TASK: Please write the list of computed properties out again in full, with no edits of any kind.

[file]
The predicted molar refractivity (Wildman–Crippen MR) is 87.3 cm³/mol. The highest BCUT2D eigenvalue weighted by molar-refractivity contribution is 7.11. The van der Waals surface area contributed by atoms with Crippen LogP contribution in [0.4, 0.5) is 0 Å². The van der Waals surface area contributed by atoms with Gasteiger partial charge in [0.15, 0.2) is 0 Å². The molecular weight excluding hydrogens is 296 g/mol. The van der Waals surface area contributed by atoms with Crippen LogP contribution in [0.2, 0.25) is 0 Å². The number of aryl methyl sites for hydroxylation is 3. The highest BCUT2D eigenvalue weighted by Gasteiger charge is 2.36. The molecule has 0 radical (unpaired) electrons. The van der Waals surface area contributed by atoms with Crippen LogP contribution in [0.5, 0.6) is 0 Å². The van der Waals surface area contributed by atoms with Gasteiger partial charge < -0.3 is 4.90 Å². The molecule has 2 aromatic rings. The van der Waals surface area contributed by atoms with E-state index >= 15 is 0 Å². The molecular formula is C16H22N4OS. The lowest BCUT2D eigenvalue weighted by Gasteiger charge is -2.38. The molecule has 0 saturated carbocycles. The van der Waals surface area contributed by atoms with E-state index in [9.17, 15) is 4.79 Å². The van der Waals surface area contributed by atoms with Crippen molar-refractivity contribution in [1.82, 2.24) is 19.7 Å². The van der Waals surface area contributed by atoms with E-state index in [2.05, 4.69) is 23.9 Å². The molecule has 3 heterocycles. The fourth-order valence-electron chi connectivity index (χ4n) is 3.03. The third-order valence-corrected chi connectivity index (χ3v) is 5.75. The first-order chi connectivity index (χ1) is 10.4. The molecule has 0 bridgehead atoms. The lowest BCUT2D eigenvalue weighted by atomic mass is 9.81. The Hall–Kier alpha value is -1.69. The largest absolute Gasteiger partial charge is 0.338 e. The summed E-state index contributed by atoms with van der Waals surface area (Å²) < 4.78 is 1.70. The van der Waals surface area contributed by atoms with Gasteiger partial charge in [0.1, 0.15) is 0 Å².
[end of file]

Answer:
The predicted molar refractivity (Wildman–Crippen MR) is 87.3 cm³/mol. The highest BCUT2D eigenvalue weighted by molar-refractivity contribution is 7.11. The van der Waals surface area contributed by atoms with Crippen LogP contribution in [0.4, 0.5) is 0 Å². The van der Waals surface area contributed by atoms with Gasteiger partial charge in [0.15, 0.2) is 0 Å². The molecular weight excluding hydrogens is 296 g/mol. The van der Waals surface area contributed by atoms with Crippen LogP contribution in [0.2, 0.25) is 0 Å². The number of aryl methyl sites for hydroxylation is 3. The highest BCUT2D eigenvalue weighted by Gasteiger charge is 2.36. The molecule has 0 radical (unpaired) electrons. The van der Waals surface area contributed by atoms with Crippen LogP contribution in [0.5, 0.6) is 0 Å². The van der Waals surface area contributed by atoms with Gasteiger partial charge < -0.3 is 4.90 Å². The molecule has 2 aromatic rings. The van der Waals surface area contributed by atoms with E-state index >= 15 is 0 Å². The molecular formula is C16H22N4OS. The lowest BCUT2D eigenvalue weighted by Gasteiger charge is -2.38. The molecule has 0 saturated carbocycles. The van der Waals surface area contributed by atoms with E-state index in [9.17, 15) is 4.79 Å². The van der Waals surface area contributed by atoms with Crippen molar-refractivity contribution in [1.82, 2.24) is 19.7 Å². The van der Waals surface area contributed by atoms with E-state index in [2.05, 4.69) is 23.9 Å². The molecule has 3 heterocycles. The fourth-order valence-electron chi connectivity index (χ4n) is 3.03. The third-order valence-corrected chi connectivity index (χ3v) is 5.75. The first-order chi connectivity index (χ1) is 10.4. The molecule has 0 bridgehead atoms. The lowest BCUT2D eigenvalue weighted by atomic mass is 9.81. The Hall–Kier alpha value is -1.69. The largest absolute Gasteiger partial charge is 0.338 e. The summed E-state index contributed by atoms with van der Waals surface area (Å²) < 4.78 is 1.70. The van der Waals surface area contributed by atoms with Gasteiger partial charge in [0.1, 0.15) is 0 Å².